On her first morning of classes at Colorado School of Mines in 1977, Ramona Graves walked into Stratton Hall and stopped to ask the secretary for directions to the ladies’ room. The answer she got said a lot about the industry that the young Nebraska transplant was stepping into.

“She said, ‘Go out this door, then one block over and one block right,’” recalls Graves. “I looked at her and said, ‘Pardon?’ There were no women’s facilities in the building. I had to go to the student center.”

At the time, less than 2 percent of engineers in the United States were women, and Graves was one of only a handful of female students on the Mines campus. No woman in the U.S. had ever earned a PhD in petroleum engineering, and those trying to break into the eld faced an uphill battle.

“It was this totally male-dominated culture,” recalls Graves, a sharp, spirited redhead with a reputation for straight talk. “It was not a welcoming environment for women. It is now.” (In May 2013, Mines awarded more degrees to women than in any previous graduation ceremony.)

Thirty-four years later, Graves had become—as Provost Terry Parker puts it—“the face of petroleum engineering at Mines.” Through more than three decades of teaching, she has helped usher into the field hundreds of adoring students from around the world. Her research, largely focused on reservoir characterization and the use of lasers to drill for oil, has advanced the field. And as the Petroleum Engineering Department head from 2007 to 2012, she helped grow the program, building its diverse faculty and shaping the department’s glistening new $27 million home, Marquez Hall.

Today, after six months as inaugural dean of the newly formed College of Earth Resource Sciences and Engineering, the 62-year-old Graves says she is just getting started.


Defying Stereotypes

Born in the rural community of Dannebrog, Neb. (pop. 350), Graves says she grew up “tipping over outhouses and stealing watermelons.” Her father was a mail carrier and farmer. Her mother ran the local drug store. Like most young women growing up in the 1950s, Graves’ career options seemed limited.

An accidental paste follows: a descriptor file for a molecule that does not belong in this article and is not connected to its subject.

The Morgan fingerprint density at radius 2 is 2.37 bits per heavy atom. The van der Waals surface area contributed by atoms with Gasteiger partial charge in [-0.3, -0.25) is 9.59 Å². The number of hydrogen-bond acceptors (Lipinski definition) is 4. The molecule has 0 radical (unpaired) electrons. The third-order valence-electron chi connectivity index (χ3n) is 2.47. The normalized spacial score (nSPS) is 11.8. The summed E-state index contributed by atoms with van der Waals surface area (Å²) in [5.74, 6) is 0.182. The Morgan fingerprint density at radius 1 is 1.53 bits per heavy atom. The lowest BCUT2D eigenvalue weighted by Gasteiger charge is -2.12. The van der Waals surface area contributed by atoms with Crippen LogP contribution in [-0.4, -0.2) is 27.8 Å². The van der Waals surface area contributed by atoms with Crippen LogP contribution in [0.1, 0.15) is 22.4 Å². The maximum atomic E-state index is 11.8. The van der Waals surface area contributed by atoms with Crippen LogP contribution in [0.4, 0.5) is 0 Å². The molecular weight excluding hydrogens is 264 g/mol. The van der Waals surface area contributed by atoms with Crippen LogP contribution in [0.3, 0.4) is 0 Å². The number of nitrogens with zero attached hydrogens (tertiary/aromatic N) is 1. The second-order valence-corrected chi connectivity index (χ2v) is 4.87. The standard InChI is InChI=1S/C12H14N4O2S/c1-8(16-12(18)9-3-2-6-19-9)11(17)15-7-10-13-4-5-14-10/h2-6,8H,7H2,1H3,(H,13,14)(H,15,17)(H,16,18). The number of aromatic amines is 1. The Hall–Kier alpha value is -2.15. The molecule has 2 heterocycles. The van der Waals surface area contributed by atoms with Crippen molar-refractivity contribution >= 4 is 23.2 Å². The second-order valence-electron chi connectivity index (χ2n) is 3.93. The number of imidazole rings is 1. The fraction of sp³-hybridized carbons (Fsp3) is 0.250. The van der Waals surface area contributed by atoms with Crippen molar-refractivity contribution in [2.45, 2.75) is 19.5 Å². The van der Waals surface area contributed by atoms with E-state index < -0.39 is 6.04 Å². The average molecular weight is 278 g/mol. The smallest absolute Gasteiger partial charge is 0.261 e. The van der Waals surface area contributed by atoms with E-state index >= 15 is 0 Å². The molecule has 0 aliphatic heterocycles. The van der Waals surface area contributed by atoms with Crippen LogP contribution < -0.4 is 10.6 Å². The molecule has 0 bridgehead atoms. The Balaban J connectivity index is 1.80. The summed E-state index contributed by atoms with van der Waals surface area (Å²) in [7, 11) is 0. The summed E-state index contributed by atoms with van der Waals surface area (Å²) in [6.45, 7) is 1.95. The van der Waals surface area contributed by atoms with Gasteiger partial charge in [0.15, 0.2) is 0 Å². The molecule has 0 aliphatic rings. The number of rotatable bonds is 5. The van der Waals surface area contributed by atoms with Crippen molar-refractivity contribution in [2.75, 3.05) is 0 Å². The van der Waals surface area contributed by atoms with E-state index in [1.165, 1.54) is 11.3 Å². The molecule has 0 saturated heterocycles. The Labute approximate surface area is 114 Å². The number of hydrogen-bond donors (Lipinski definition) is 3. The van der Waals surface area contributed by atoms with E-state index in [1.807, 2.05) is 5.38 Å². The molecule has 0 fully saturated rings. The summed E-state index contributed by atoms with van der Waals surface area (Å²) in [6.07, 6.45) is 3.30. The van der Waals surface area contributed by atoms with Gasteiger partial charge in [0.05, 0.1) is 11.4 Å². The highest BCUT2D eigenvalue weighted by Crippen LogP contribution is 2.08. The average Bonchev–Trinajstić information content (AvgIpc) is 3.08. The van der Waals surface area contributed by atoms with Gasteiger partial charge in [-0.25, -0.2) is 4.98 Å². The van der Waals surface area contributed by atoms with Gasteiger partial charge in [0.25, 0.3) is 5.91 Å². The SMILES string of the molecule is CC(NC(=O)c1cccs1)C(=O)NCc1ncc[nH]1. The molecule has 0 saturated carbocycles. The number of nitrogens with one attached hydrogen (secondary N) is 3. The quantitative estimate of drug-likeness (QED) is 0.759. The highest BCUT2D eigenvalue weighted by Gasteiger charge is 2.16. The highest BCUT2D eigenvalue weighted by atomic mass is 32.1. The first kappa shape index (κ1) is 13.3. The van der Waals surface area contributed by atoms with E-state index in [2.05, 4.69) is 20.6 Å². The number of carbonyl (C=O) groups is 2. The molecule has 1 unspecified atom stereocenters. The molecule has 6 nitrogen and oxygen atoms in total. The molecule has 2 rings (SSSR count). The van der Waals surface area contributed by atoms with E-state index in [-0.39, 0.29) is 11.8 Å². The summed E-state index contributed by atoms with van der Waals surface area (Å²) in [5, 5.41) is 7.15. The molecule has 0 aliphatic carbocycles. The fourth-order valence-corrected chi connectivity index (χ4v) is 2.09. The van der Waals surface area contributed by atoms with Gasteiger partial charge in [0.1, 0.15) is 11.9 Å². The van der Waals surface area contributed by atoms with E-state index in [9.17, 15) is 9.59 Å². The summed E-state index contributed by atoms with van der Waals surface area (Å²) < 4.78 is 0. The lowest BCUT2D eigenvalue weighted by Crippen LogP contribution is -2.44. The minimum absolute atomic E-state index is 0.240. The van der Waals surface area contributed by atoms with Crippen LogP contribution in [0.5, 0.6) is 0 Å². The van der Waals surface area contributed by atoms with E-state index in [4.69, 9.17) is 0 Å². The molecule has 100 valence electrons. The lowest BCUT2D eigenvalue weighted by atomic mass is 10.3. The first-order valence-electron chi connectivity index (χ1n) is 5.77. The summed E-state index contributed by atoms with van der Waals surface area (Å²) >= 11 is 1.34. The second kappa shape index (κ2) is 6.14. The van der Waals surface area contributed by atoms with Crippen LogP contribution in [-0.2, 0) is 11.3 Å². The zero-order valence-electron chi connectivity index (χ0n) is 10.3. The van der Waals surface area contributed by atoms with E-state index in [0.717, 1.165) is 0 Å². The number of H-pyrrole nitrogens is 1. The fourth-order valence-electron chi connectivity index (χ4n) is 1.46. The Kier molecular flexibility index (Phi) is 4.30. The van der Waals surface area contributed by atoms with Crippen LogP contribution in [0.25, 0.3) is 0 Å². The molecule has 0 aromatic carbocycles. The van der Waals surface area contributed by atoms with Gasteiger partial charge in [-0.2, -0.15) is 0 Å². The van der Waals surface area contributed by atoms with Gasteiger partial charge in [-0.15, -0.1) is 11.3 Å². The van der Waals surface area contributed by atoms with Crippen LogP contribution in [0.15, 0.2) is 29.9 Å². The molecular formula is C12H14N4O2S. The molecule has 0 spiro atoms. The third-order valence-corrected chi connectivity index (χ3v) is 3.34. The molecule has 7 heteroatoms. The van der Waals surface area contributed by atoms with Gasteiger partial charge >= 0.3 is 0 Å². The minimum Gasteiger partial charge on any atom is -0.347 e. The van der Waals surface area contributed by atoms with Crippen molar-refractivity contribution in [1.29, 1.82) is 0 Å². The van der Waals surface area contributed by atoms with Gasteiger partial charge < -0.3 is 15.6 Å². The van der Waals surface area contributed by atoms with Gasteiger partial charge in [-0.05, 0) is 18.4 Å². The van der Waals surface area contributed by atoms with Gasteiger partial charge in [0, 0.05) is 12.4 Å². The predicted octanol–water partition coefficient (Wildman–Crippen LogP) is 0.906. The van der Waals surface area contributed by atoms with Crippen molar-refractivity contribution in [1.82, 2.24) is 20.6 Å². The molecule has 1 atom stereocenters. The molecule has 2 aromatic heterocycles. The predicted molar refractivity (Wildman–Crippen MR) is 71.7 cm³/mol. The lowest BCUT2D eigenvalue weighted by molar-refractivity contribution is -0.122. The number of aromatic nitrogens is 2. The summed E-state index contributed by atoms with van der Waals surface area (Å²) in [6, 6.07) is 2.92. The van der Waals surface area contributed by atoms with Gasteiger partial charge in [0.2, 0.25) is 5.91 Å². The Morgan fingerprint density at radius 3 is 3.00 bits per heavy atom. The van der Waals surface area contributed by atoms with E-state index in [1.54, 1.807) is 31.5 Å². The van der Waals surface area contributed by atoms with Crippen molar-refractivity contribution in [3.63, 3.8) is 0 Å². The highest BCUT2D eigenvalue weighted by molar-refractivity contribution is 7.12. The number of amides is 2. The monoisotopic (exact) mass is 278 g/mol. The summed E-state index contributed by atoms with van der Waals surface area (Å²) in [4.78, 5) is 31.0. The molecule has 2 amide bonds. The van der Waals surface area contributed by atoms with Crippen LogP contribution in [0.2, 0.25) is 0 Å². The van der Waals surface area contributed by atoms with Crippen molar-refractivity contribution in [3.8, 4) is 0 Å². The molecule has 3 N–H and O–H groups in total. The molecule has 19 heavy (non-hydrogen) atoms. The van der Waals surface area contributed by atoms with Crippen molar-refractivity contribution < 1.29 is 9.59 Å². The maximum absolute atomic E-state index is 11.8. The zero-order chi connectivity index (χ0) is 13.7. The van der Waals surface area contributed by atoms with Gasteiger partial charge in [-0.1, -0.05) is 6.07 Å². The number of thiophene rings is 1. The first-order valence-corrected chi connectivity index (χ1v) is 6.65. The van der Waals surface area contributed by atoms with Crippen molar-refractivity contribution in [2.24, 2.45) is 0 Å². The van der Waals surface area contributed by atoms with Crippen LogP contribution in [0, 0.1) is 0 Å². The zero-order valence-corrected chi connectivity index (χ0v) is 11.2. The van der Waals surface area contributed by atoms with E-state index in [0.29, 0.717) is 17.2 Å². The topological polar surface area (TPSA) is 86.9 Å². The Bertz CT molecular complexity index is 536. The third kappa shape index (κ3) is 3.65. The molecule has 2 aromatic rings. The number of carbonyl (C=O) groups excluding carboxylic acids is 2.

“When I graduated from high school in 1969, I had three choices: Get married, be a nurse, be a teacher,” she says.

She graduated from Kearney State College in 1973 with degrees in math and physics and took a job as a high school math teacher. But within a semester she realized, “I hated everything about teaching.”

When a friend suggested she would make a good engineer, she started taking classes at the University of Nebraska to become a chemical engineer. “Women just didn’t go into mechanical, or mining, or petroleum,” she says. But once she started studying chemical engineering, she again knew right away that it wasn’t for her.

It wasn’t until she was doing research for a paper about the oil and gas industry that she found her niche.

“I liked the integration of geology and mechanical, and I loved the uncertainty and risk involved,” she says.

She applied to Texas A&M, Stanford University and Mines. Accepted at the first two, she was waitlisted by Mines, and it wasn’t until the eleventh hour that she got the call saying she could attend.

“It was a Friday and school started on Monday,” she says. “I threw a few things in the car and headed out. My dad said, ‘Good luck. I hope you get a husband this time.’”

Over the next four years she would get married, have two children 13 months apart, and work as a consultant for a Denver petroleum engineering company, all while attending school full time. In 1982, she became the second woman in the United States to earn a doctorate in petroleum engineering.